8 U.S. Code § 1373 states that “a Federal, State, or local government entity or official may not prohibit, or in any way restrict, any government entity or official from sending to, or receiving from, the Immigration and Naturalization Service information regarding the citizenship or immigration status, lawful or unlawful, of any individual.”  The Department of Justice requires that most recipients of federal grant money certify their compliance with all federal laws.  Sanctuary cities, by not asking about, recording, and submitting to the federal government the immigration statuses of residents, are violating federal law and the rules for getting federal grant money.Read More
Sanctuary policies prevent local and state police officers from doing their jobs.
Sanctuary policies prevent police from investigating, questioning, and arresting people who have broken federal immigration law. Many crimes, violent and otherwise, could be prevented if local law enforcement in sanctuary cities could arrest undocumented immigrants for their first crime on US soil—illegal entry into the country—and turn them over to federal law enforcement.  According to Heather Mac Donald, JD, Thomas W. Smith Fellow at the Manhattan Institute, many Salvadorian gang members living in Los Angeles entered the United States illegally, but because of sanctuary policies, LA police officers cannot arrest the undocumented immigrants for illegal entry. Instead, law enforcement has to wait for a second crime to be committed to get the criminals off the street. Read More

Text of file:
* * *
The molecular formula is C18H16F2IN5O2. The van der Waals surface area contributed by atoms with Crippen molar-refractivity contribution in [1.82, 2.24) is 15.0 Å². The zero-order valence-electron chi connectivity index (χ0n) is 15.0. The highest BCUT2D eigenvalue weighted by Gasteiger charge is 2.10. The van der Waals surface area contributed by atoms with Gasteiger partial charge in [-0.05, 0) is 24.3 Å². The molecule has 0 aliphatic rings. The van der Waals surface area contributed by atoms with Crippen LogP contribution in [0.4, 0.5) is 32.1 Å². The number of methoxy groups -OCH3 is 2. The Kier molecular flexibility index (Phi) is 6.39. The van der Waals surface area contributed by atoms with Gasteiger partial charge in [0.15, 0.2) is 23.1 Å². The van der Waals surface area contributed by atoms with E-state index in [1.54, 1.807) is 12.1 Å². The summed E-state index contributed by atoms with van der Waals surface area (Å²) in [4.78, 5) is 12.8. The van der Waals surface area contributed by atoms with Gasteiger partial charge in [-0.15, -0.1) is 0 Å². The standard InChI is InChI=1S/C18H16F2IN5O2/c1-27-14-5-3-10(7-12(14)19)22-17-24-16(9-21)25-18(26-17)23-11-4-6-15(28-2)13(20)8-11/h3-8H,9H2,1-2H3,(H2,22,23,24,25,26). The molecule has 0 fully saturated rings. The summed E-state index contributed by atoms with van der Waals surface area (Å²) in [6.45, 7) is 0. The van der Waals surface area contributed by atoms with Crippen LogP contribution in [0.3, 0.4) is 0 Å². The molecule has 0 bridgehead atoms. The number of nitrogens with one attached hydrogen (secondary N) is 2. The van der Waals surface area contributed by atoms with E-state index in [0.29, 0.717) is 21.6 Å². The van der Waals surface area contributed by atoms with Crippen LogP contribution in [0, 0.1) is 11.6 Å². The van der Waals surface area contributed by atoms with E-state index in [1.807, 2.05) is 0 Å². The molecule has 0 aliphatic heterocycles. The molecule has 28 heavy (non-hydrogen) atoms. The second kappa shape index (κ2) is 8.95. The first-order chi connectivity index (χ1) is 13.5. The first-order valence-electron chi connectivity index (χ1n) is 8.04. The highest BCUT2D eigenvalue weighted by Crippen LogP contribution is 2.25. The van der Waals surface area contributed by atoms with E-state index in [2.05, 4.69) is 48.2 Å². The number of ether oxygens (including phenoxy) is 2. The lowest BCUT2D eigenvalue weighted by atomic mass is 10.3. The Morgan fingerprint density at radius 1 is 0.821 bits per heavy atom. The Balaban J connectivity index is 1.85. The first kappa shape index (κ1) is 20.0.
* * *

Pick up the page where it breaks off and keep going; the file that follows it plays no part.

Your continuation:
1. How would you summarize the reasons why cities or states might decline to cooperate with the federal government on detention requests? What other solutions can you think of to address their concerns?
2. Should the federal government be allowed to withhold funding based on any reasons it decides? Why or why not?
3. Which side do you find most compelling? List three specific pieces of supporting evidence from the article (or from additional research) that support your view.
1. Consider the argument that sanctuary cities do not suffer increased crime from Daniel E. Martínez and Ricardo D. Martínez-Schuldt.
2. Explore the topic of sanctuary cities at Learning for Justice.
3. Analyze Hans von Spakovsky’s argument that sanctuary cities make us less safe.